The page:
Views expressed in opinion columns are the author’s own.
Once again, the University of Maryland and a host of other University System of Maryland schools are doing the absolute most to avoid giving their workers the bare minimum.
Last week, state legislators and employees from various USM institutions spent two days debating House Bill 486. The bill calls for the USM to implement a single, universal USM workers’ contract rather than having to negotiate with each state institution individually. Currently, each institution’s workers have a different contract with the USM, leading to disparities in pay and working conditions across campuses. The bill would allow AFSCME — the union that represents this and other USM institutions’ workers — to finally gain a seat at the table to negotiate clearly and directly with USM. This would significantly change how much say workers have in determining the conditions they work in.
As Maryland state senator Benjamin Kramer (D-Montgomery) stated at the hearing, “There is no excuse, there is no reason, there is no logic, there is no rationale” that can justify any valid opposition to this bill.
USM currently determines the pay ranges, raises and health and safety conditions of each campus, all without directly negotiating with the union representing its workers, according to the union. Although AFSCME has the ability to come to terms with individual campuses, any contract that comes of that can still be rejected by the USM, it says. Workers have no real decision-making power in the workplace, and they have no direct input regarding the policies that have direct impacts on their livelihoods.
The COVID-19 pandemic has exacerbated the issues that stem from AFSCME’s inability to advocate for itself. The lack of a consistent, accessible pandemic protocol on USM’s part has resulted in issues such as “inconsistent screening requirements,” “uneven distribution of or access to PPE” and “disparity in the use of hazard pay for workers at greatest risk of exposure,” according to AFSCME. These are all things that could have been heavily influenced and standardized by AFSCME if it were able to do any kind of negotiation.
The negative impacts of a muzzled, neglected state workers’ union are especially evident at this university. This university has an unfortunately strong anti-worker history, including unsafely exposing workers to mold, shutting off housekeepers’ air-conditioning, not providing adequate safety equipment and punishing a bus driver for enforcing a mask mandate. These situations, among many others, demonstrate a pattern in which this university exploits and neglects its own workers in ways that would be a lot less possible if there were a single USM contract that AFSCME had the ability to negotiate on.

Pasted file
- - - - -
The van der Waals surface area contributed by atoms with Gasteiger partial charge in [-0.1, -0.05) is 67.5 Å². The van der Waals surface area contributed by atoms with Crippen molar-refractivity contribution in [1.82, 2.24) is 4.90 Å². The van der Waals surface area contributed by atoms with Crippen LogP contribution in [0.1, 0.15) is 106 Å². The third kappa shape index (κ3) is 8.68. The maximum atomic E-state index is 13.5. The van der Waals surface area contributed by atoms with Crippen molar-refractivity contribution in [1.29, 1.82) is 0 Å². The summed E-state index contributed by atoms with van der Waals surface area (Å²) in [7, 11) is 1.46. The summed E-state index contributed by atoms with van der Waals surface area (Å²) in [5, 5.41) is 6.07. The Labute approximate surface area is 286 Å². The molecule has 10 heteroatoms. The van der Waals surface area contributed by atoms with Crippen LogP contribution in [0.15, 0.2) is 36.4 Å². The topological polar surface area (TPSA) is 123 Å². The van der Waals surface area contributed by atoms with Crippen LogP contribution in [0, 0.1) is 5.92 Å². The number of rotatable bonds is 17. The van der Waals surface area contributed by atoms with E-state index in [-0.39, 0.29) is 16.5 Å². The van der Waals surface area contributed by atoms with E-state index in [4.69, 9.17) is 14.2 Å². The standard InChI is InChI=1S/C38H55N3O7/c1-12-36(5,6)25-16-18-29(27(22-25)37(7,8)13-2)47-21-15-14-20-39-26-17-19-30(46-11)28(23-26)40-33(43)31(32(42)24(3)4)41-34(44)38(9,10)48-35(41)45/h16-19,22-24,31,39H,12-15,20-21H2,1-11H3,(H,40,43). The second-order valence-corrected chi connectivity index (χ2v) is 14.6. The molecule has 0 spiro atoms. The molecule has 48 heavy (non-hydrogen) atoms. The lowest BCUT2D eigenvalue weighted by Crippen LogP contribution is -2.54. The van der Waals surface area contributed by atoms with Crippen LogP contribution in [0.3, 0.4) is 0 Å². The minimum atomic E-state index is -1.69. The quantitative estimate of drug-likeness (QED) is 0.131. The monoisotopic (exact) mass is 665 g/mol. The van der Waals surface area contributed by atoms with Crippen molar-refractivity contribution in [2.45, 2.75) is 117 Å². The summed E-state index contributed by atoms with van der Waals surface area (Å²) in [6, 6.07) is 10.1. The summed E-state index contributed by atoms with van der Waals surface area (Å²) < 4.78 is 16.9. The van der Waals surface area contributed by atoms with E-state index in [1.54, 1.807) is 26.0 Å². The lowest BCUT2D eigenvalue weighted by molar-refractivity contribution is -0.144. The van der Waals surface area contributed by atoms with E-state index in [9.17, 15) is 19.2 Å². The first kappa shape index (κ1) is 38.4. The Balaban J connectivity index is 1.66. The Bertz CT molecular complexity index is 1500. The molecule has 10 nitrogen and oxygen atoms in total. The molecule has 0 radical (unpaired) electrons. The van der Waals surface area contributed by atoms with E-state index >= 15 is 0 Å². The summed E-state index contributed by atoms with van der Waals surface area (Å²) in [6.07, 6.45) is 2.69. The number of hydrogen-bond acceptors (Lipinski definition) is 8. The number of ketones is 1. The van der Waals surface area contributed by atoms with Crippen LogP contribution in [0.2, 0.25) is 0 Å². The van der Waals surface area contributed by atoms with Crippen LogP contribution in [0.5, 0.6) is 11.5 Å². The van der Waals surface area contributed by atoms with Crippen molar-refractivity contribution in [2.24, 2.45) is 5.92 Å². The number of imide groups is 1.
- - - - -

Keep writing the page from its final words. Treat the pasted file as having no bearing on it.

I spoke to Celina Sargusingh — AFSCME 1072’s vice president and University Health Center clinic coordinator who testified at the state hearing — about what the bill’s passing would mean at this university.
“We find that a lot of supervisors on the College Park campus, they overstep, and they’re not very knowledgeable about our [memorandum of understanding], and there’s very little consequence when they overstep,” she said. “We want institutional change on the College Park campus, and we want institutional change all the way up to the USM.”
I was somewhat confused by the arguments against the bill, particularly by those from Dawn Rhodes, chief business and finance officer and vice president at the University of Maryland, Baltimore. Rhodes argued that small campus unions such as the University of Maryland, Baltimore’s (which still has 800 members!) would be suppressed and ignored once they were on the same contract as bigger campus worker unions such as this university’s, which represents 3,300 members. She said this would lead to the further mistreatment of people of color in the USM. “Their voices are finally being heard,” Rhodes said. “This proposed bill could silence them again.”
This argument feels empty and aimless. The workers of smaller USM unions, particularly HBCUs, have made it very clear they support HB486 because they want the same wages, conditions and treatment as workers at bigger campuses. Rhodes’ mention of racial equity comes off as a last ditch way to oppose the bill while also sounding like she is actually concerned with the union’s wants and needs. Would increased collective bargaining power not give the same people Rhodes seems so worried about more input and control over their own conditions?
Even John King, former U.S. education secretary, said the bill would likely have the opposite impact on racial disparities. “This bill will ensure that staff at HBCUs are also allotted the same opportunities as those at predominantly white institutions,” he said in a video shared on social media.
Sargusingh also had some beef with Rhodes’ argument. “We are not looking at College Park and ignoring another campus, that’s ridiculous,” she said. “Our desire is to bring everyone up to a standard where we can thrive in our workplace and as state employees.”
This university has been neglecting the wants and needs of its most important negotiation stakeholders — its workers. Not only would this bill allow for our own campus workers to increase their say in consequential policy decisions, it would level the playing field for union workers across the entire USM system. This bill would help create a safer, fairer and more trustworthy environment. Given our awful track record on labor, this university should be doing all it can to make space for its workers to speak, rather than put in extra work to shut them down. Sargusingh said it best: “We’re looking for significant and meaningful change, not lip service.”
Malcolm Ferguson is a senior English and government and politics major. He can be reached at email@example.com.